Hewlett High School sophomores reach state science congress finals with silver research


All that glitters is silver for three Hewlett High School sophomores were named finalists in the State Science Congress Competition and will present their research in Syracuse on June 9.

Deniz Artan, Darsh Chavre and Benjamin Zelikoff competed as a team in the 2024 Long Island Science Congress Competition in Garden City on April 15, with a project that explored the impact of silver ions and nanoparticles on plant cells that is inspiring real-world application.

“I wasn’t really too knowledgeable to begin with,” Zelikoff acknowledged. “I really like silver now. It’s a cool element.”

He, Artan and Chavre joined forces in Terrance Bissoondial’s science research class, where they were assigned a research topic.

“We worked with Dr. B through the whole process,” Artan said. “He taught us all different lab procedures.”

Using research journals and experimentation, they discovered silver’s ability to shrink plant cells and harm plant growth.

“It’s real-world stuff — it’s major,” Artan said of the silver impacting other areas through contamination. “Landfills are full of this stuff. It reaches streams through landfills.”

They exhibited their findings at the Long Island competition, at the Cradle of Aviation Museum’s Reckson Center, last month.

“Dr. B, he asks us a boatload of questions,” Chavre said of the preparation process. “We knew from there if we needed to research more.”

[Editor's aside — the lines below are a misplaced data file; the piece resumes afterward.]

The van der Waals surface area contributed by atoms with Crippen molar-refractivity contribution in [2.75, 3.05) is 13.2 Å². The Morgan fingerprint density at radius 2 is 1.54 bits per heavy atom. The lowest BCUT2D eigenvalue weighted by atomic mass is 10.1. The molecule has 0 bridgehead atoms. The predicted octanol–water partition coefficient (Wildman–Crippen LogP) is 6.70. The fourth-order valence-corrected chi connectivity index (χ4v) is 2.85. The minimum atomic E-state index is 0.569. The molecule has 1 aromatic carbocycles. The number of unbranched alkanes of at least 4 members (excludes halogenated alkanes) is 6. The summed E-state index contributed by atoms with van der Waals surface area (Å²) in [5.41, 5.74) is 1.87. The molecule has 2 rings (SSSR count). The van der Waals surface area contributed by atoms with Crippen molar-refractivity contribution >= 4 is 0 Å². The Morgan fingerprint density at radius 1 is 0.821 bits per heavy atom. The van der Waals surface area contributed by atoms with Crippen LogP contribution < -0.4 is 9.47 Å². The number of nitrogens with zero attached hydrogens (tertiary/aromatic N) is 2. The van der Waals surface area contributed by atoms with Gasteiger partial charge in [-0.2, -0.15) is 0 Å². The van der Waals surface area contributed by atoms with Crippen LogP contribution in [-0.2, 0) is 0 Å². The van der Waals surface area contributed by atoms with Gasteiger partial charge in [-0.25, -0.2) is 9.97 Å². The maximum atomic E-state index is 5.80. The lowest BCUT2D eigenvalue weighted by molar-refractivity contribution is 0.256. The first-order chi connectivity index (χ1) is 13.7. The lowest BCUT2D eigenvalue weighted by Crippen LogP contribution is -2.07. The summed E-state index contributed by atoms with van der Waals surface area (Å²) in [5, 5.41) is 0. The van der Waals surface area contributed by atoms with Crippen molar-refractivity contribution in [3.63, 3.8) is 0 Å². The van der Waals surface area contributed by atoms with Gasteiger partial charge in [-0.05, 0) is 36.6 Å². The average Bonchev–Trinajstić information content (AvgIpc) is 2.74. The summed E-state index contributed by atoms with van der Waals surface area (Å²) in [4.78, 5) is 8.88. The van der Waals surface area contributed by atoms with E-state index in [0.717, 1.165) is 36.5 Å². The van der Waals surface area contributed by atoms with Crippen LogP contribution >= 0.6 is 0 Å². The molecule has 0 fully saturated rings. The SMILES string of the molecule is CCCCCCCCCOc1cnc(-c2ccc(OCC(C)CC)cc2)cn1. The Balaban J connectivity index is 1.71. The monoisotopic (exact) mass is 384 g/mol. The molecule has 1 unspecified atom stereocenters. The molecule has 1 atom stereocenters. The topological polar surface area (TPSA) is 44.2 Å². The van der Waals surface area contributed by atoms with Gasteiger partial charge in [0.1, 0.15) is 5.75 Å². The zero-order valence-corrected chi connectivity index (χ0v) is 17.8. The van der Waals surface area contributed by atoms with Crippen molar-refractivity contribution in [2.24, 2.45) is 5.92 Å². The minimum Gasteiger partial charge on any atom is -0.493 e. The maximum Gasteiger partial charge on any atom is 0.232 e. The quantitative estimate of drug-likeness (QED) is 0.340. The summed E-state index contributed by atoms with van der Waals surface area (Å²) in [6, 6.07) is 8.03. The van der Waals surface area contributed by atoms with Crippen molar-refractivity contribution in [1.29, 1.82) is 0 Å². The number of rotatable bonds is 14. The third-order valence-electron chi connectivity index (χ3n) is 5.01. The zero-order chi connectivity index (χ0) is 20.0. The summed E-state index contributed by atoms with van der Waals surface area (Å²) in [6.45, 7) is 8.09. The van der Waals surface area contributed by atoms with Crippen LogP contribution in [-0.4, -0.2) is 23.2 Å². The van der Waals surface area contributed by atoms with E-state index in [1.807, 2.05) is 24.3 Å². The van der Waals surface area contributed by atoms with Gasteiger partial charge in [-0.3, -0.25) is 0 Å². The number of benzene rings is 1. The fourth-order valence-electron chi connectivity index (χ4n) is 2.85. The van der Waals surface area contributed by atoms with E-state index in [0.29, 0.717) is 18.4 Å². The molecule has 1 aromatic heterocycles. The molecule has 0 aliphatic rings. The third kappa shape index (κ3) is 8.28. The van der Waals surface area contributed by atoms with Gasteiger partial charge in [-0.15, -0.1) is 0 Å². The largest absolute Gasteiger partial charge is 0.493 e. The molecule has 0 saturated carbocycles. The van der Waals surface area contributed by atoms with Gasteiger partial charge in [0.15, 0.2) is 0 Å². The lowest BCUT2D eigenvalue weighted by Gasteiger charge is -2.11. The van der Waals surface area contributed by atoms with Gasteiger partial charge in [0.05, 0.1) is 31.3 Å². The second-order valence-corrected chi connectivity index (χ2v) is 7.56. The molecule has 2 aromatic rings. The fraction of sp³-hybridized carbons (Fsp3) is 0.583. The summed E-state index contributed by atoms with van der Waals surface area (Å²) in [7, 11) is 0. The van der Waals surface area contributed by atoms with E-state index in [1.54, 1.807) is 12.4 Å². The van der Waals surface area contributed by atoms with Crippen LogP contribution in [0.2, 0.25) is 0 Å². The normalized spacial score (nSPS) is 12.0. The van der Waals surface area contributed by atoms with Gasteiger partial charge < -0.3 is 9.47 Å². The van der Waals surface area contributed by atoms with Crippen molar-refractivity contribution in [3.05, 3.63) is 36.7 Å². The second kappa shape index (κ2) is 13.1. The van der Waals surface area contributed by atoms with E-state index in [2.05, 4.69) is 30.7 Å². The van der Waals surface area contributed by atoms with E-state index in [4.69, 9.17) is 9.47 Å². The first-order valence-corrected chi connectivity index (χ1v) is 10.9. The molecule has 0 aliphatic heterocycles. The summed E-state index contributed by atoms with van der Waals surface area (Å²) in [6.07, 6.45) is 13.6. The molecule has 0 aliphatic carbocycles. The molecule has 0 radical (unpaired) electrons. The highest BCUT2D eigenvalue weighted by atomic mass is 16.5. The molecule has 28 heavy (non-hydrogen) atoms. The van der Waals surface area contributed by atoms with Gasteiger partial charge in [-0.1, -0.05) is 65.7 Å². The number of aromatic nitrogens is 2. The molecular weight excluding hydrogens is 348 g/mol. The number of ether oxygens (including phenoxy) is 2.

The group began working on the project last September, but decided against submitting it to the Molloy University Science fair, in March, because they wanted to develop it further. In the Long Island Science Competition, they were ready to vie for a spot in the finals.

On the day of the competition, Artan fell ill and was unable to participate, but Chavre and Zelikoff felt that they had so thoroughly rehearsed their presentation together that they knew one another’s talking points by heart.

“I’m so proud of them,” Artan said of her teammates still placing in the competition. “They really helped get us this.”

Chavre focused on data analysis for the project.

“It’s one thing to make sense of data plots and charts that you find online,” he said in explaining how the group presented their findings, but it is even more rewarding to understand the statistics you are reading, Chavre said. “Being able to make that connection is so important.”

Zelikoff, who was taking part in his first competition, Artan and Chavre both experienced science competition presenters, said he was nervous about presenting the project to the judges, who were teachers at the participating schools, but his nerves faded as they began.

“You realize they’re people, too,” Zelikoff said. “Dr. Bissoondial, he’s a bit tough, but he really helped.”

The three learned that they had advanced to the state competition in early May, in Bissoondial’s science class.

“Our immediate reacting was just a jump of joy,” Artan recounted. “We literally jumped out of our seats.”

The team members are now refining the research as they prepare to present it in Syracuse.

“I think that there’s a lot more improvements and developments to be made,” Chavre said.

Artan explained that they have made use of the National Center for Biotechnology Information, a database of peer-reviewed research papers.

“Winning another award in states, that’s our goal at this point,” he said.

The Milton J. Rubenstein Museum of Science & Technology, in Syracuse, will host the state competition.